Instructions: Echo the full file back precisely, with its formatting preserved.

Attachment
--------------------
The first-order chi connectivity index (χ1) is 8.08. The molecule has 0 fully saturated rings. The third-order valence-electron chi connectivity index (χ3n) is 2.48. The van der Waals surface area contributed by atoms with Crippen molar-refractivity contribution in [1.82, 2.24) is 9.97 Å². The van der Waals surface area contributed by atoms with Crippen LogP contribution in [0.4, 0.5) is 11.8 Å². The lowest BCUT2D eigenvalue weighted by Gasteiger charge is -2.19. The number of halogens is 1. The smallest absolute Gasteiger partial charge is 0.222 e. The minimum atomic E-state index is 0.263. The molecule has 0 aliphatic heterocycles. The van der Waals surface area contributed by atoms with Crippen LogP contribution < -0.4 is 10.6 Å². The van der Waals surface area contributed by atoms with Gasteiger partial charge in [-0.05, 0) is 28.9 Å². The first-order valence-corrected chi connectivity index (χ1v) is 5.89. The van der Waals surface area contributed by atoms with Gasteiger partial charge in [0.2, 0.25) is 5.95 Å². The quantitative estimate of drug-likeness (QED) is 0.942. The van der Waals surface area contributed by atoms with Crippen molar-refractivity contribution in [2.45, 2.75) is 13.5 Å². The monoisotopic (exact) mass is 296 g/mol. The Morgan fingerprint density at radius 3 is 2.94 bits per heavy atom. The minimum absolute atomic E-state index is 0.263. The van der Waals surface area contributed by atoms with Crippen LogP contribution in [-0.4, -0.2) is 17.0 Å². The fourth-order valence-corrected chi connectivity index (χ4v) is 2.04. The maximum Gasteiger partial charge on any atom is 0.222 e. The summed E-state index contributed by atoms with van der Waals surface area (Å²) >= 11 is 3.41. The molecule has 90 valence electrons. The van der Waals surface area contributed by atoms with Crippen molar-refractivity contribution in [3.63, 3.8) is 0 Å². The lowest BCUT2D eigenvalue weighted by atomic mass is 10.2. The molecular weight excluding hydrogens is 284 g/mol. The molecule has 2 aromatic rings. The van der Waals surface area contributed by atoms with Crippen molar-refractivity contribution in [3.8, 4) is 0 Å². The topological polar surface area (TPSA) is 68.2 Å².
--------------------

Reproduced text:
The first-order chi connectivity index (χ1) is 8.08. The molecule has 0 fully saturated rings. The third-order valence-electron chi connectivity index (χ3n) is 2.48. The van der Waals surface area contributed by atoms with Crippen molar-refractivity contribution in [1.82, 2.24) is 9.97 Å². The van der Waals surface area contributed by atoms with Crippen LogP contribution in [0.4, 0.5) is 11.8 Å². The lowest BCUT2D eigenvalue weighted by Gasteiger charge is -2.19. The number of halogens is 1. The smallest absolute Gasteiger partial charge is 0.222 e. The minimum atomic E-state index is 0.263. The molecule has 0 aliphatic heterocycles. The van der Waals surface area contributed by atoms with Crippen LogP contribution < -0.4 is 10.6 Å². The van der Waals surface area contributed by atoms with Gasteiger partial charge in [-0.05, 0) is 28.9 Å². The first-order valence-corrected chi connectivity index (χ1v) is 5.89. The van der Waals surface area contributed by atoms with Gasteiger partial charge in [0.2, 0.25) is 5.95 Å². The quantitative estimate of drug-likeness (QED) is 0.942. The van der Waals surface area contributed by atoms with Crippen molar-refractivity contribution in [2.45, 2.75) is 13.5 Å². The monoisotopic (exact) mass is 296 g/mol. The Morgan fingerprint density at radius 3 is 2.94 bits per heavy atom. The minimum absolute atomic E-state index is 0.263. The van der Waals surface area contributed by atoms with Crippen LogP contribution in [-0.4, -0.2) is 17.0 Å². The fourth-order valence-corrected chi connectivity index (χ4v) is 2.04. The maximum Gasteiger partial charge on any atom is 0.222 e. The summed E-state index contributed by atoms with van der Waals surface area (Å²) >= 11 is 3.41. The molecule has 90 valence electrons. The van der Waals surface area contributed by atoms with Crippen molar-refractivity contribution in [3.63, 3.8) is 0 Å². The lowest BCUT2D eigenvalue weighted by atomic mass is 10.2. The molecular weight excluding hydrogens is 284 g/mol. The molecule has 2 aromatic rings. The van der Waals surface area contributed by atoms with Crippen molar-refractivity contribution in [3.8, 4) is 0 Å². The topological polar surface area (TPSA) is 68.2 Å².